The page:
“It’s a strange feeling I guess, like everybody in the city you still vividly remember that day 10 years ago. Everyone’s affected in some way, some more directly than others. I think for me my life would be so different without the earthquake experience. It’s hard to say that because of the tragedy that the city faced and for so many people, they lost so much. But it also has been filled with infinite possibility, and the potential for change which has made for a decade of really interesting discourses and trajectories.

I was so fortunate I was able to travel not long afterward and that was where my pathway opened up. I found myself travelling Europe and North America and I realised that our connection to place can be so strongly solidified through our engagement with works of art – particularly works of art in our street. As I was finding myself in a new city every day, I’d explore using graffiti and street art to get to know these unfamiliar places.

I came back – dived into what was initially a masters project in 2012, and it turned into a four year PhD. By 2016 there was still more to the story of what was going on. I could have extended it but had to leave it with a somewhat open chapter.

I was present for the 2013 Rise Festival when Ian Strange was producing ‘Final Act’, a video documented work. He transformed three empty houses in the Avonside red zone and then filmed them using light as a very evocative metaphor for their final act. I remember standing in the red zone in front of this weatherboard house where the lawns had been tidied, the weatherboards painted there was a strange sense that you were watching a film set because of the cameras. You expected to see a family get up and start living their lives.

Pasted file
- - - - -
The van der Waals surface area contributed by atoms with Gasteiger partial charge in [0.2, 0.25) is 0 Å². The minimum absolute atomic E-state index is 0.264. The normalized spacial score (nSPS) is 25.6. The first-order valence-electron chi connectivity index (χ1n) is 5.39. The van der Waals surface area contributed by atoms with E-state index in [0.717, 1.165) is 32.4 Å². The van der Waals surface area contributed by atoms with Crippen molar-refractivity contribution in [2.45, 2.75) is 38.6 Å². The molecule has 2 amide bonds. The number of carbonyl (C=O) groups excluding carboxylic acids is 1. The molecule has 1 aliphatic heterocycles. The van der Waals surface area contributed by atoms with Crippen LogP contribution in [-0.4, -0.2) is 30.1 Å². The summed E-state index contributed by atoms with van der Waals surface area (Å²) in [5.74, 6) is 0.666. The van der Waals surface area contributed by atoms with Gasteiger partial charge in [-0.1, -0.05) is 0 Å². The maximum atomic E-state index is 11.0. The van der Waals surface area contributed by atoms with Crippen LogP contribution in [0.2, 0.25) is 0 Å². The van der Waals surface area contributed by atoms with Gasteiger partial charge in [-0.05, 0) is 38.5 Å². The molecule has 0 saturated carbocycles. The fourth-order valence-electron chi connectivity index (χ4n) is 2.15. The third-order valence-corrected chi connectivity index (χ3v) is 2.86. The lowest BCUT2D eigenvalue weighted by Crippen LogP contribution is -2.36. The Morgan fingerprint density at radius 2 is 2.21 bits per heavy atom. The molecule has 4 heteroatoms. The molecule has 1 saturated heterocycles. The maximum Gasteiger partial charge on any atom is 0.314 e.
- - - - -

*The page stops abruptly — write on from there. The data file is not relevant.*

That really hit home, the fact that families that had grown up over generations in these places. That’s a really important thing for me because I now live in the house where I grew up, my daughter has the room I grew up in, my brother lives in the house my grandad built. My family has a really strong connection to where we live. We value that as a family.

We know as a city, change comes and it’s inevitable. There are some people who see it with an end goal in mind. Of course there’s not – no city has an end goal, and urban art is a reflection of that constant state of flux. A city should never be still because it’s made up of people, people come and go and move.

There’s beauty in bumbling through. Getting things wrong and trying again. I want to see a city that’s vibrant and takes a risk to do things but also knows that things are fleeting. Urban art is perfect in that regard. At its basis, graffiti and actual street art – whatever that is – those things are temporary, entirely fleeting, but they’re real.”

– Reuben

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